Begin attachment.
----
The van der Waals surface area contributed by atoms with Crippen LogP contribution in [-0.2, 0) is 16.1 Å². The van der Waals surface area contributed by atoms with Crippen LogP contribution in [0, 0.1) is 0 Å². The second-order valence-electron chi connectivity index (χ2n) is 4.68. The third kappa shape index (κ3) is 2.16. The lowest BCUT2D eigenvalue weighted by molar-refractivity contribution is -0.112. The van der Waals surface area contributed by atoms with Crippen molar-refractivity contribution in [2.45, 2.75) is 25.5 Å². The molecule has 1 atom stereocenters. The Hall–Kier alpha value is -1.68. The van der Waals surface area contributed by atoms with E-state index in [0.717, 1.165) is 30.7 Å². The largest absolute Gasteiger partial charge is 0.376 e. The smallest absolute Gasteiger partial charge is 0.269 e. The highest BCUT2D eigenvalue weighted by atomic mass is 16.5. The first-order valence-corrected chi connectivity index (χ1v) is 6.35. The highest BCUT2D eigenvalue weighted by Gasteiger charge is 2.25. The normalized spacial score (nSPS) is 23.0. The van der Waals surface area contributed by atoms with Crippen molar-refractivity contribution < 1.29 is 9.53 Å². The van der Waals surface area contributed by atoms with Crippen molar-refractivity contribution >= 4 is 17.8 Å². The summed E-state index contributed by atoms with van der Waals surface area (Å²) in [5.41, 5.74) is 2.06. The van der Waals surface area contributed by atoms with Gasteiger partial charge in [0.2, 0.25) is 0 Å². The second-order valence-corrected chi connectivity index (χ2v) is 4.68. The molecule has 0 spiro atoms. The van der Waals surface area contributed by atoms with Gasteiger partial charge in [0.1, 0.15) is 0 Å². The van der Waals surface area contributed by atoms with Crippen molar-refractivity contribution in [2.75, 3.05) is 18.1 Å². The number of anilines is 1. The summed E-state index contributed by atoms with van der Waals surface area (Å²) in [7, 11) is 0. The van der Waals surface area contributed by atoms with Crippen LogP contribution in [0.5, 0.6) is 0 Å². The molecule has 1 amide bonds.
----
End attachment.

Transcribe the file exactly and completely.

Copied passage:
The van der Waals surface area contributed by atoms with Crippen LogP contribution in [-0.2, 0) is 16.1 Å². The van der Waals surface area contributed by atoms with Crippen LogP contribution in [0, 0.1) is 0 Å². The second-order valence-electron chi connectivity index (χ2n) is 4.68. The third kappa shape index (κ3) is 2.16. The lowest BCUT2D eigenvalue weighted by molar-refractivity contribution is -0.112. The van der Waals surface area contributed by atoms with Crippen molar-refractivity contribution in [2.45, 2.75) is 25.5 Å². The molecule has 1 atom stereocenters. The Hall–Kier alpha value is -1.68. The van der Waals surface area contributed by atoms with E-state index in [0.717, 1.165) is 30.7 Å². The largest absolute Gasteiger partial charge is 0.376 e. The smallest absolute Gasteiger partial charge is 0.269 e. The highest BCUT2D eigenvalue weighted by atomic mass is 16.5. The first-order valence-corrected chi connectivity index (χ1v) is 6.35. The highest BCUT2D eigenvalue weighted by Gasteiger charge is 2.25. The normalized spacial score (nSPS) is 23.0. The van der Waals surface area contributed by atoms with Crippen molar-refractivity contribution < 1.29 is 9.53 Å². The van der Waals surface area contributed by atoms with Crippen molar-refractivity contribution >= 4 is 17.8 Å². The summed E-state index contributed by atoms with van der Waals surface area (Å²) in [5.41, 5.74) is 2.06. The van der Waals surface area contributed by atoms with Gasteiger partial charge in [0.2, 0.25) is 0 Å². The second-order valence-corrected chi connectivity index (χ2v) is 4.68. The molecule has 0 spiro atoms. The van der Waals surface area contributed by atoms with Gasteiger partial charge in [0.1, 0.15) is 0 Å². The van der Waals surface area contributed by atoms with Crippen molar-refractivity contribution in [2.75, 3.05) is 18.1 Å². The number of anilines is 1. The summed E-state index contributed by atoms with van der Waals surface area (Å²) in [7, 11) is 0. The van der Waals surface area contributed by atoms with Crippen LogP contribution in [0.5, 0.6) is 0 Å². The molecule has 1 amide bonds.